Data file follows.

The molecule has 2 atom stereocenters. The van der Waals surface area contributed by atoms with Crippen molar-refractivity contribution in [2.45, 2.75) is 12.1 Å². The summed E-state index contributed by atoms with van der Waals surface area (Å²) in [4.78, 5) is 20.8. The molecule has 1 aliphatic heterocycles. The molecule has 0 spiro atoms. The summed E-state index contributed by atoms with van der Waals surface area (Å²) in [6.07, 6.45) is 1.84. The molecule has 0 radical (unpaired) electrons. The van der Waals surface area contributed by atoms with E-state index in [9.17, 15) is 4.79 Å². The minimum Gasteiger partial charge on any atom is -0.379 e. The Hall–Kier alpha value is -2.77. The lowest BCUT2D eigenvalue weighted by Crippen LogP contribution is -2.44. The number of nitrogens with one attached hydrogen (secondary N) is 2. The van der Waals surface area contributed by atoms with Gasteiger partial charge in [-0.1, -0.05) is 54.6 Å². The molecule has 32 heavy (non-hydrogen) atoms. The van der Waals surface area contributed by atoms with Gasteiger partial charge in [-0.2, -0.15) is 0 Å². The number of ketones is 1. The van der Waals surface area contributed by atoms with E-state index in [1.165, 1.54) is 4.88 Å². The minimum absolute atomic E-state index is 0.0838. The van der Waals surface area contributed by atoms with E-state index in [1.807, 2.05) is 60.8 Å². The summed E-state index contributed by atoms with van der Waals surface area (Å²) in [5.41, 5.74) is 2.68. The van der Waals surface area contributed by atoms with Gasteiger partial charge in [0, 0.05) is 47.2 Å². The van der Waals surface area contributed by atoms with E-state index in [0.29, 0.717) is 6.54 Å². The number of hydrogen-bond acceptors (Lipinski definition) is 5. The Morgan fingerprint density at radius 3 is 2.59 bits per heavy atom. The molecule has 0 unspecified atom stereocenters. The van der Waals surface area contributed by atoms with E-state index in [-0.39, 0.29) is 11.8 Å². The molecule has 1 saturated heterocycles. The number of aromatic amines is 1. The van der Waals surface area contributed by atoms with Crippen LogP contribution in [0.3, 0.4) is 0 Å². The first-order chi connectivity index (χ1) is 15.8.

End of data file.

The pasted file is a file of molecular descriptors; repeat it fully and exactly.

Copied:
The molecule has 2 atom stereocenters. The van der Waals surface area contributed by atoms with Crippen molar-refractivity contribution in [2.45, 2.75) is 12.1 Å². The summed E-state index contributed by atoms with van der Waals surface area (Å²) in [4.78, 5) is 20.8. The molecule has 1 aliphatic heterocycles. The molecule has 0 spiro atoms. The summed E-state index contributed by atoms with van der Waals surface area (Å²) in [6.07, 6.45) is 1.84. The molecule has 0 radical (unpaired) electrons. The van der Waals surface area contributed by atoms with E-state index in [9.17, 15) is 4.79 Å². The minimum Gasteiger partial charge on any atom is -0.379 e. The Hall–Kier alpha value is -2.77. The lowest BCUT2D eigenvalue weighted by Crippen LogP contribution is -2.44. The number of nitrogens with one attached hydrogen (secondary N) is 2. The van der Waals surface area contributed by atoms with Gasteiger partial charge in [-0.1, -0.05) is 54.6 Å². The molecule has 32 heavy (non-hydrogen) atoms. The van der Waals surface area contributed by atoms with Gasteiger partial charge in [-0.2, -0.15) is 0 Å². The number of ketones is 1. The van der Waals surface area contributed by atoms with E-state index in [1.165, 1.54) is 4.88 Å². The minimum absolute atomic E-state index is 0.0838. The van der Waals surface area contributed by atoms with E-state index in [1.807, 2.05) is 60.8 Å². The summed E-state index contributed by atoms with van der Waals surface area (Å²) in [5.41, 5.74) is 2.68. The van der Waals surface area contributed by atoms with Gasteiger partial charge in [0, 0.05) is 47.2 Å². The van der Waals surface area contributed by atoms with E-state index in [0.29, 0.717) is 6.54 Å². The number of hydrogen-bond acceptors (Lipinski definition) is 5. The Morgan fingerprint density at radius 3 is 2.59 bits per heavy atom. The molecule has 0 unspecified atom stereocenters. The van der Waals surface area contributed by atoms with E-state index in [-0.39, 0.29) is 11.8 Å². The molecule has 1 saturated heterocycles. The number of aromatic amines is 1. The van der Waals surface area contributed by atoms with Crippen LogP contribution in [0.3, 0.4) is 0 Å². The first-order chi connectivity index (χ1) is 15.8.